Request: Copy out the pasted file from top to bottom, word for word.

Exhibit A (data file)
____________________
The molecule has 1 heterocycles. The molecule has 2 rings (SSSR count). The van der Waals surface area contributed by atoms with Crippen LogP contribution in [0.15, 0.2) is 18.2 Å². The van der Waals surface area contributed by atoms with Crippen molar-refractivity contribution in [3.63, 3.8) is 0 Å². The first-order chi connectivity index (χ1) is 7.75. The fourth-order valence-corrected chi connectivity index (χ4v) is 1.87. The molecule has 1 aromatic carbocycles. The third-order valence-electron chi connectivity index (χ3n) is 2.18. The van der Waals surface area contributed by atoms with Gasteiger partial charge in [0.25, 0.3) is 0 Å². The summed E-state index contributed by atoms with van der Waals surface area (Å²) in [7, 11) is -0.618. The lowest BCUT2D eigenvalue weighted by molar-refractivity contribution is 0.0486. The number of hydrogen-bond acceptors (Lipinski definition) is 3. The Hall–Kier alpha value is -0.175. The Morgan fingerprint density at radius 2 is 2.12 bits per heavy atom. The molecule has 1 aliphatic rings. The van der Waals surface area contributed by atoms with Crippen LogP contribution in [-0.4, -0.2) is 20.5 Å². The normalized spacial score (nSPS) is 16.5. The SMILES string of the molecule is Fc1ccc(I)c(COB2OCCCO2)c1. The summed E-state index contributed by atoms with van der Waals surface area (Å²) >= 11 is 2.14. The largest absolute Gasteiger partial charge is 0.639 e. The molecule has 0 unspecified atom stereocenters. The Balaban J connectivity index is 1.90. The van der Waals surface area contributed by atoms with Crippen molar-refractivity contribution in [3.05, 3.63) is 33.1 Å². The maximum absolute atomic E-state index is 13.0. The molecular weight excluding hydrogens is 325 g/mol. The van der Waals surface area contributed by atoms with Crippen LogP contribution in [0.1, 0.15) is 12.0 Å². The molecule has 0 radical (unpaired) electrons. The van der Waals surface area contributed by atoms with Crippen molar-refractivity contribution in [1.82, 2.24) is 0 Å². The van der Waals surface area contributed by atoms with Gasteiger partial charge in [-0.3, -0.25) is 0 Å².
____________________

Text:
The molecule has 1 heterocycles. The molecule has 2 rings (SSSR count). The van der Waals surface area contributed by atoms with Crippen LogP contribution in [0.15, 0.2) is 18.2 Å². The van der Waals surface area contributed by atoms with Crippen molar-refractivity contribution in [3.63, 3.8) is 0 Å². The first-order chi connectivity index (χ1) is 7.75. The fourth-order valence-corrected chi connectivity index (χ4v) is 1.87. The molecule has 1 aromatic carbocycles. The third-order valence-electron chi connectivity index (χ3n) is 2.18. The van der Waals surface area contributed by atoms with Gasteiger partial charge in [0.25, 0.3) is 0 Å². The summed E-state index contributed by atoms with van der Waals surface area (Å²) in [7, 11) is -0.618. The lowest BCUT2D eigenvalue weighted by molar-refractivity contribution is 0.0486. The number of hydrogen-bond acceptors (Lipinski definition) is 3. The Hall–Kier alpha value is -0.175. The Morgan fingerprint density at radius 2 is 2.12 bits per heavy atom. The molecule has 1 aliphatic rings. The van der Waals surface area contributed by atoms with Crippen LogP contribution in [-0.4, -0.2) is 20.5 Å². The normalized spacial score (nSPS) is 16.5. The SMILES string of the molecule is Fc1ccc(I)c(COB2OCCCO2)c1. The summed E-state index contributed by atoms with van der Waals surface area (Å²) >= 11 is 2.14. The largest absolute Gasteiger partial charge is 0.639 e. The molecule has 0 unspecified atom stereocenters. The Balaban J connectivity index is 1.90. The van der Waals surface area contributed by atoms with Crippen molar-refractivity contribution in [3.05, 3.63) is 33.1 Å². The maximum absolute atomic E-state index is 13.0. The molecular weight excluding hydrogens is 325 g/mol. The van der Waals surface area contributed by atoms with Crippen LogP contribution in [0.1, 0.15) is 12.0 Å². The molecule has 0 radical (unpaired) electrons. The van der Waals surface area contributed by atoms with Crippen molar-refractivity contribution in [1.82, 2.24) is 0 Å². The van der Waals surface area contributed by atoms with Gasteiger partial charge in [-0.3, -0.25) is 0 Å².